At Complete Streets favoured mansion block density 135 dph only capable of 1/3 this number

Equivalent to 10 Park Royals at Complete Streets Densities

So at Complete Streets densities need to knock down all of London’s Large Estates, All its Strategic Employment Sites and then start knocking down semi detached London

Every City that has tried development on this scale and density in recent years – e.g. Moscow, Harare, Seoul has seen mass protest, mass corruption, failure of developers after mass demolitions, overcrowding from decants and political climbdowns. Unlikely to be possible in a democracy.

Its politically impossible.  Khan knows this.  May sadly is not sharp enough to realise this and worries about ‘concreting over the countryside’ like the old style Tory she is.

 

 

 

May (in panic) to Housebuilders – You Naughty Naughty Boys

Telegraph   

Given the lead in times between outline on big sites and development – even with a drop in ‘landabnking’ only a realtively number of extra homes could be buolt by yhe next election.  Upping numbers is a long term game.  The Tories are paying the consequences years later of Eric Pickles breaking the Planning System for Growth areas/

Theresa May has called Britain’s biggest developers to a Downing Street summit this week after pledging to “dedicate” her premiership to fixing the “broken” housing market.

Government sources said the Prime Minister will “lay down a challenge” to the industry to construct more homes, in a “significant intervention” following her promise to get more people onto the housing ladder.

Leading developers and building firms are expected to attend the summit on Tuesday, together with representatives from local authorities and housing associations.

The meeting comes after Mrs May used her conference speech to identify housing as the central domestic issue on which she will focus in the coming months.

The Sun

THERESA May is demanding  Britain’s ­biggest housebuilders construct more homes.

The PM will hold a No10 summit with  their bosses next week, we can reveal.

Theresa May has lost patience with construction bosses and will hold showdown talks with them at No10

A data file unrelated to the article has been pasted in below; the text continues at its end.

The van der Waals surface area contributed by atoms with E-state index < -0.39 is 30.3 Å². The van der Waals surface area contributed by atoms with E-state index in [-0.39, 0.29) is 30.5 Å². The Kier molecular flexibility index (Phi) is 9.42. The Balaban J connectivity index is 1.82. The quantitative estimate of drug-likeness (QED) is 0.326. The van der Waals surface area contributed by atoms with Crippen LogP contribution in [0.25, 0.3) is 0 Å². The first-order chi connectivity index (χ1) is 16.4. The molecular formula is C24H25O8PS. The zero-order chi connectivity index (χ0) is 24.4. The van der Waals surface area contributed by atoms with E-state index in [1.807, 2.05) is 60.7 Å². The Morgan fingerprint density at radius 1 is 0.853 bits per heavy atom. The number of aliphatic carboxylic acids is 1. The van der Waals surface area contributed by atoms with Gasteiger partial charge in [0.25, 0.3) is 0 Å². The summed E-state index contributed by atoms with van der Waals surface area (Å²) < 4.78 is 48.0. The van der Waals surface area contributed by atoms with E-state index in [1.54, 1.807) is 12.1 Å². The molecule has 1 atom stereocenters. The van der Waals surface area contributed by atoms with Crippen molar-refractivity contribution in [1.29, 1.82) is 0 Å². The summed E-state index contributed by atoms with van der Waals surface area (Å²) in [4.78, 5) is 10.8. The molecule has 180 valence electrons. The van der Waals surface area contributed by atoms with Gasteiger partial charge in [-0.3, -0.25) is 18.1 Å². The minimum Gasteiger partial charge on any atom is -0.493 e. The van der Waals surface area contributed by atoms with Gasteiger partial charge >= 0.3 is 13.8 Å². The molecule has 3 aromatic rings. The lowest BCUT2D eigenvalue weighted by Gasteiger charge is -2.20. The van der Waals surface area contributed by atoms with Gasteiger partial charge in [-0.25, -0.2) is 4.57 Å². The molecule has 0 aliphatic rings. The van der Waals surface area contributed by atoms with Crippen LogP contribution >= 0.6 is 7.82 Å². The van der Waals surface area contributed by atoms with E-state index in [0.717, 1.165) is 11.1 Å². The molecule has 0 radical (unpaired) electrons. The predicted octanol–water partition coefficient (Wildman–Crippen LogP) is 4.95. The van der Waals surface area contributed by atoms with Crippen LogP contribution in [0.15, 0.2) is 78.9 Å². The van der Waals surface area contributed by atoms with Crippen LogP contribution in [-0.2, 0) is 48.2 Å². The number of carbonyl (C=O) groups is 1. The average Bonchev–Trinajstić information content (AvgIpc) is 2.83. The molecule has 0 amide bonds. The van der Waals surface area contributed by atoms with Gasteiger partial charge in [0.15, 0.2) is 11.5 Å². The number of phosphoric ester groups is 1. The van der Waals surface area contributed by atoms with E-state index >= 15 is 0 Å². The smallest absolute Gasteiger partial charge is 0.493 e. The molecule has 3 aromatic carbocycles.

Tuesday’s showdown comes as Downing Street runs out of patience with the sector, as James Forsyth reports in his ­Sun column today.

Senior Cabinet ministers admit the Tories will not win the next election unless they can solve the housebuilding crisis.

One told The Sun: “We have to get more homes built, it’s as simple as that. If we can’t get more people owning homes by 2022 we’ve lost.”

Earlier this year, ministers threatened to punish housebuilders who did not develop plots they own. They believe they sit on land to wait for prices to rise.

 Senior Cabinet ministers admit the Tories will not win the next election unless they can solve the housebuilding crisis

Senior Cabinet ministers admit the Tories will not win the next election unless they can solve the housebuilding crisis

Communities Secretary Sajid Javid published proposals to “use it, or lose it” amid fury at the slow pace of construction.

He also laid out plans that would force councils to approve more homes if prices get too high. Consultation on his Housing Strategy ends next week.

A report by the Civitas think-tank last year, meanwhile, revealed  two million planning permits were issued between 2006 and 2015, yet foundations were  laid on only 1.3million.

The Tories have promised  a million new homes by the end of the decade. Mrs May used her  conference speech to pump  £10billion into Help to Buy  and to step up a council house building. No10 refused to comment.